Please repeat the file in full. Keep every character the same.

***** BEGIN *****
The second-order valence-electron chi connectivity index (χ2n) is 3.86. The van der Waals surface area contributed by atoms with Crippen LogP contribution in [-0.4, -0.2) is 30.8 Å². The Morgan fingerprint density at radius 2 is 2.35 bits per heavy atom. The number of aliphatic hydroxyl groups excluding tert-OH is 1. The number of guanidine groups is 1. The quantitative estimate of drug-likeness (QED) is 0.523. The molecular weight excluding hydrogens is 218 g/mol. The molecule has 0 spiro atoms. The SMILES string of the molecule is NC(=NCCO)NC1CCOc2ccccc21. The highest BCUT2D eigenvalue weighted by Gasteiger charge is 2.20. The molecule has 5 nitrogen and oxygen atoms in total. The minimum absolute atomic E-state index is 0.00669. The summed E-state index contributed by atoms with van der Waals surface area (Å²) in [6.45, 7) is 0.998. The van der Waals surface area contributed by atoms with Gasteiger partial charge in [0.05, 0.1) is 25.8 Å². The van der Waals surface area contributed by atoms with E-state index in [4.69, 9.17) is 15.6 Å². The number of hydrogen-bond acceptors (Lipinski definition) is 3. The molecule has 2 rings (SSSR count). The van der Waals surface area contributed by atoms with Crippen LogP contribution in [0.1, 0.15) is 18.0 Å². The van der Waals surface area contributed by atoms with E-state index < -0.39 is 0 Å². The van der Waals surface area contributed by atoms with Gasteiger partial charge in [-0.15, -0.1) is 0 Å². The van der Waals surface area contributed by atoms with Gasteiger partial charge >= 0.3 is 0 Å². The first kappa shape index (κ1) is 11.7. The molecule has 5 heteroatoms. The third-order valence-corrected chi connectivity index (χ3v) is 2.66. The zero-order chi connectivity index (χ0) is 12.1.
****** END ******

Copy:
The second-order valence-electron chi connectivity index (χ2n) is 3.86. The van der Waals surface area contributed by atoms with Crippen LogP contribution in [-0.4, -0.2) is 30.8 Å². The Morgan fingerprint density at radius 2 is 2.35 bits per heavy atom. The number of aliphatic hydroxyl groups excluding tert-OH is 1. The number of guanidine groups is 1. The quantitative estimate of drug-likeness (QED) is 0.523. The molecular weight excluding hydrogens is 218 g/mol. The molecule has 0 spiro atoms. The SMILES string of the molecule is NC(=NCCO)NC1CCOc2ccccc21. The highest BCUT2D eigenvalue weighted by Gasteiger charge is 2.20. The molecule has 5 nitrogen and oxygen atoms in total. The minimum absolute atomic E-state index is 0.00669. The summed E-state index contributed by atoms with van der Waals surface area (Å²) in [6.45, 7) is 0.998. The van der Waals surface area contributed by atoms with Gasteiger partial charge in [0.05, 0.1) is 25.8 Å². The van der Waals surface area contributed by atoms with E-state index in [4.69, 9.17) is 15.6 Å². The number of hydrogen-bond acceptors (Lipinski definition) is 3. The molecule has 2 rings (SSSR count). The van der Waals surface area contributed by atoms with Crippen LogP contribution in [0.1, 0.15) is 18.0 Å². The van der Waals surface area contributed by atoms with E-state index < -0.39 is 0 Å². The van der Waals surface area contributed by atoms with Gasteiger partial charge in [-0.15, -0.1) is 0 Å². The van der Waals surface area contributed by atoms with Gasteiger partial charge >= 0.3 is 0 Å². The first kappa shape index (κ1) is 11.7. The molecule has 5 heteroatoms. The third-order valence-corrected chi connectivity index (χ3v) is 2.66. The zero-order chi connectivity index (χ0) is 12.1.